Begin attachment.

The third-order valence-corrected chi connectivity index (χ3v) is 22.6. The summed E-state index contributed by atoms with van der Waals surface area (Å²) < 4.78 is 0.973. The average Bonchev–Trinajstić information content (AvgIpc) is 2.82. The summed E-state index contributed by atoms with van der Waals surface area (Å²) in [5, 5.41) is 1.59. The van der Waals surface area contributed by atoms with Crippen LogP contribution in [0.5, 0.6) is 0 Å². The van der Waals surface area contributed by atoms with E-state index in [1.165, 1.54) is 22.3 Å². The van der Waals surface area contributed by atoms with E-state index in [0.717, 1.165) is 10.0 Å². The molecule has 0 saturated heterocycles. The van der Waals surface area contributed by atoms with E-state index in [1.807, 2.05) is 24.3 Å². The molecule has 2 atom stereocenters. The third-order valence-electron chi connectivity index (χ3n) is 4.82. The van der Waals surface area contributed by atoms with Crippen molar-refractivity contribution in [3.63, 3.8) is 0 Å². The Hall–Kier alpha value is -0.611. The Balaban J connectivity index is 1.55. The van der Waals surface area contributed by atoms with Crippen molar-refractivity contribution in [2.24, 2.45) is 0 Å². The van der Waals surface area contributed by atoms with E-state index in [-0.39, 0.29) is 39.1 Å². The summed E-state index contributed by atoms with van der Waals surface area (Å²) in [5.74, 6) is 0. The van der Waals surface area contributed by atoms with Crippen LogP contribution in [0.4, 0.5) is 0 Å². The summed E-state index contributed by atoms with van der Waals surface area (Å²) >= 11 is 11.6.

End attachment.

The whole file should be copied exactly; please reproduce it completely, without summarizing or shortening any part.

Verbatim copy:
The third-order valence-corrected chi connectivity index (χ3v) is 22.6. The summed E-state index contributed by atoms with van der Waals surface area (Å²) < 4.78 is 0.973. The average Bonchev–Trinajstić information content (AvgIpc) is 2.82. The summed E-state index contributed by atoms with van der Waals surface area (Å²) in [5, 5.41) is 1.59. The van der Waals surface area contributed by atoms with Crippen LogP contribution in [0.5, 0.6) is 0 Å². The van der Waals surface area contributed by atoms with E-state index in [1.165, 1.54) is 22.3 Å². The van der Waals surface area contributed by atoms with E-state index in [0.717, 1.165) is 10.0 Å². The molecule has 0 saturated heterocycles. The van der Waals surface area contributed by atoms with E-state index in [1.807, 2.05) is 24.3 Å². The molecule has 2 atom stereocenters. The third-order valence-electron chi connectivity index (χ3n) is 4.82. The van der Waals surface area contributed by atoms with Crippen molar-refractivity contribution in [3.63, 3.8) is 0 Å². The Hall–Kier alpha value is -0.611. The Balaban J connectivity index is 1.55. The van der Waals surface area contributed by atoms with Crippen molar-refractivity contribution in [2.24, 2.45) is 0 Å². The van der Waals surface area contributed by atoms with E-state index in [-0.39, 0.29) is 39.1 Å². The summed E-state index contributed by atoms with van der Waals surface area (Å²) in [5.74, 6) is 0. The van der Waals surface area contributed by atoms with Crippen LogP contribution in [0.4, 0.5) is 0 Å². The summed E-state index contributed by atoms with van der Waals surface area (Å²) >= 11 is 11.6.